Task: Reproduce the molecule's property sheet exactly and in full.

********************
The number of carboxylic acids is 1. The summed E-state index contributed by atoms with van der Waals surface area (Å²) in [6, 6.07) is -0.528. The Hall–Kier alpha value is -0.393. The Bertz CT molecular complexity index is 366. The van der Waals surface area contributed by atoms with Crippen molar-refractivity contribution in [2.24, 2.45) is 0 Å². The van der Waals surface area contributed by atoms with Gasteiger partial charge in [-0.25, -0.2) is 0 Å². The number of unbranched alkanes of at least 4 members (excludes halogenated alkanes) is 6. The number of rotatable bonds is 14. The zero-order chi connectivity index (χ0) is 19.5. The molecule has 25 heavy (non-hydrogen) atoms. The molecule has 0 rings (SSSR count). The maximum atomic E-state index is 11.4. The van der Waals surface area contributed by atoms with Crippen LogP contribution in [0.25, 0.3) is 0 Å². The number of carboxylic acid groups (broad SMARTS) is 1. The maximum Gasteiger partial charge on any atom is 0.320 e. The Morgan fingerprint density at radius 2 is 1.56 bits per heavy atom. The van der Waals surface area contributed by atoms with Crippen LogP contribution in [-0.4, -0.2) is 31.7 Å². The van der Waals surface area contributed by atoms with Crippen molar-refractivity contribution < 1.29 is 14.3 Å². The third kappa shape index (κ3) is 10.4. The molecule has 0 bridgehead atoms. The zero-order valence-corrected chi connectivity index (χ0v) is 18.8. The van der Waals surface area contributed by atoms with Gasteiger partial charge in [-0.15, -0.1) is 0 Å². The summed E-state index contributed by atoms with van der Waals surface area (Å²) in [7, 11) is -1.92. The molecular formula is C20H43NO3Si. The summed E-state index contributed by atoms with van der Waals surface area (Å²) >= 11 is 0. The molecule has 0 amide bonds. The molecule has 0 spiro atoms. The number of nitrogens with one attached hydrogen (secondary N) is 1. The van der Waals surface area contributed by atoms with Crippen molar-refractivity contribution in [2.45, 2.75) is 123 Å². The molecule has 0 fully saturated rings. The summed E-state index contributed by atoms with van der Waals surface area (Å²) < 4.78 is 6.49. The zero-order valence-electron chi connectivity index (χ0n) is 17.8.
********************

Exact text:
The number of carboxylic acids is 1. The summed E-state index contributed by atoms with van der Waals surface area (Å²) in [6, 6.07) is -0.528. The Hall–Kier alpha value is -0.393. The Bertz CT molecular complexity index is 366. The van der Waals surface area contributed by atoms with Crippen molar-refractivity contribution in [2.24, 2.45) is 0 Å². The van der Waals surface area contributed by atoms with Gasteiger partial charge in [-0.25, -0.2) is 0 Å². The number of unbranched alkanes of at least 4 members (excludes halogenated alkanes) is 6. The number of rotatable bonds is 14. The zero-order chi connectivity index (χ0) is 19.5. The molecule has 25 heavy (non-hydrogen) atoms. The molecule has 0 rings (SSSR count). The maximum atomic E-state index is 11.4. The van der Waals surface area contributed by atoms with Crippen LogP contribution in [0.25, 0.3) is 0 Å². The number of carboxylic acid groups (broad SMARTS) is 1. The maximum Gasteiger partial charge on any atom is 0.320 e. The Morgan fingerprint density at radius 2 is 1.56 bits per heavy atom. The van der Waals surface area contributed by atoms with Crippen LogP contribution in [-0.4, -0.2) is 31.7 Å². The van der Waals surface area contributed by atoms with Crippen molar-refractivity contribution < 1.29 is 14.3 Å². The third kappa shape index (κ3) is 10.4. The molecule has 0 bridgehead atoms. The zero-order valence-corrected chi connectivity index (χ0v) is 18.8. The van der Waals surface area contributed by atoms with Gasteiger partial charge in [-0.15, -0.1) is 0 Å². The summed E-state index contributed by atoms with van der Waals surface area (Å²) in [7, 11) is -1.92. The molecular formula is C20H43NO3Si. The summed E-state index contributed by atoms with van der Waals surface area (Å²) >= 11 is 0. The molecule has 0 amide bonds. The molecule has 0 spiro atoms. The number of nitrogens with one attached hydrogen (secondary N) is 1. The van der Waals surface area contributed by atoms with Crippen molar-refractivity contribution in [2.45, 2.75) is 123 Å². The molecule has 0 fully saturated rings. The summed E-state index contributed by atoms with van der Waals surface area (Å²) < 4.78 is 6.49. The zero-order valence-electron chi connectivity index (χ0n) is 17.8.